Euro Union Film Fest: Recaps Week of March 4-11

The Chicago European Union Film Festival just opened and runs through the end of March at the Gene Siskel Film Center. See Colin Smith’s preview. Each week, we’ll provide brief reviews of some of the next week’s films. Details and ticket info here.


The perfect film to kick off the Gene Siskel Film Center’s 19th Chicago European Union Film Festival, The Paradise Suite (a co-production of The Netherlands and Sweden, written and directed by Joost van Ginkel) is a sweeping and emotionally devastating ensemble piece that shows five different, often tragic stories set in today’s Amsterdam. While the storylines do occasionally intersect, the “small world” theme of a film like Crash isn’t truly the point of this work, which could easily have been retitled Everybody Hurts, a truism that repeats itself throughout the lives of these characters. As if to underscore the idea that the European community is more a melting pot than ever (often boiling over), six different languages are spoken in this film, which includes, among others, dark stories about a pretty Bulgarian girl who is tricked into becoming a prostitute in the Red Light District; an African immigrant dipping into the city’s underbelly trying to help a neighbor keep her home for her and her two children; a ferociously bullied boy seeks escape from his school and his parents; and a Bosnian woman haunted by visions of her son killed by a Serbian war criminal, whom she is stalking. The weightiness of the subject matters and endless torment feels oppressive at times, but these stories ring true and the resulting angst and fleeting hope is honest. The Dutch submission for this year’s Academy Award consideration, The Paradise Suite is a worthy opening title and a film you will not soon forget.

The film screens at the Gene Siskel Film Center today at 6pm, and tomorrow at 8pm, with actor Issaka Sawadogo appearing after both showings for audience discussion. Immediately following tonight’s program, the audience is invited to a reception in the Film Center’s Gallery/Café.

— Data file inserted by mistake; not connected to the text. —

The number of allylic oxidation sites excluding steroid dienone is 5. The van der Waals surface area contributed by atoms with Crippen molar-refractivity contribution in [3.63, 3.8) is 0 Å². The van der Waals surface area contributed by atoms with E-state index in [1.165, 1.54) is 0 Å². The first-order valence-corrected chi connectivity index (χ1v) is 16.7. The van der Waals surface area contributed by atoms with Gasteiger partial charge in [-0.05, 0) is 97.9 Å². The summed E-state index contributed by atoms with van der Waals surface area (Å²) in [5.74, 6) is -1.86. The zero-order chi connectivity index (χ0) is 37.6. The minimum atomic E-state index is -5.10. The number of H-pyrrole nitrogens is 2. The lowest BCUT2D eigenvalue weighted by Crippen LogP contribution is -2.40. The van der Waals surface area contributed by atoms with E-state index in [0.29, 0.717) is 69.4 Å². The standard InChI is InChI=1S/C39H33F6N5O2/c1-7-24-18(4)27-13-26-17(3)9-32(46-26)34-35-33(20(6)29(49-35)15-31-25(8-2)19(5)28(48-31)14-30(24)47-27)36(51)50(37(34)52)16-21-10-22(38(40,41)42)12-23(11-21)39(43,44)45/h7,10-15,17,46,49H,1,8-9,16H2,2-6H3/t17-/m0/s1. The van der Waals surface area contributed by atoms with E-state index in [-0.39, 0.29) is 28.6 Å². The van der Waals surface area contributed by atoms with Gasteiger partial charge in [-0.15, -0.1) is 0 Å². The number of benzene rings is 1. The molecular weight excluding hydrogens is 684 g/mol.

— Recap by Steve Prokopy (Steve at the Movies).


The tale behind Klaus Haro’s The Fencer is a familiar one: the determined teacher inspires his students to move past life’s obstacles. But despite its familiarity, Haro executes the story with originality. The Fencer captures the fictionalized trials and tribulations of Endel Nelis (Mart Avandi), the Estonian fencing professional who left fencing in Leningrad to escape Stalin’s Secret Police during the 1950s. But instead of competitively fencing in a metropolis, he taught physical education in a remote town of Estonia. The film not only depicts the challenges and growth of a young and impatient Nelis, but also the maturation of his students. For a time and place where many children lost their fathers to wars and labor camps, Nelis fills the shoes of a father figure. Haro shows us the story of a man who surreptitiously battled oppression with ingenuity.

The Fencer will be shown at 8pm Tuesday and 8pm Friday, March 11, at the Gene Siskel Film Center. In Estonian and Russian with English subtitles.

— Recap by Colin Smith.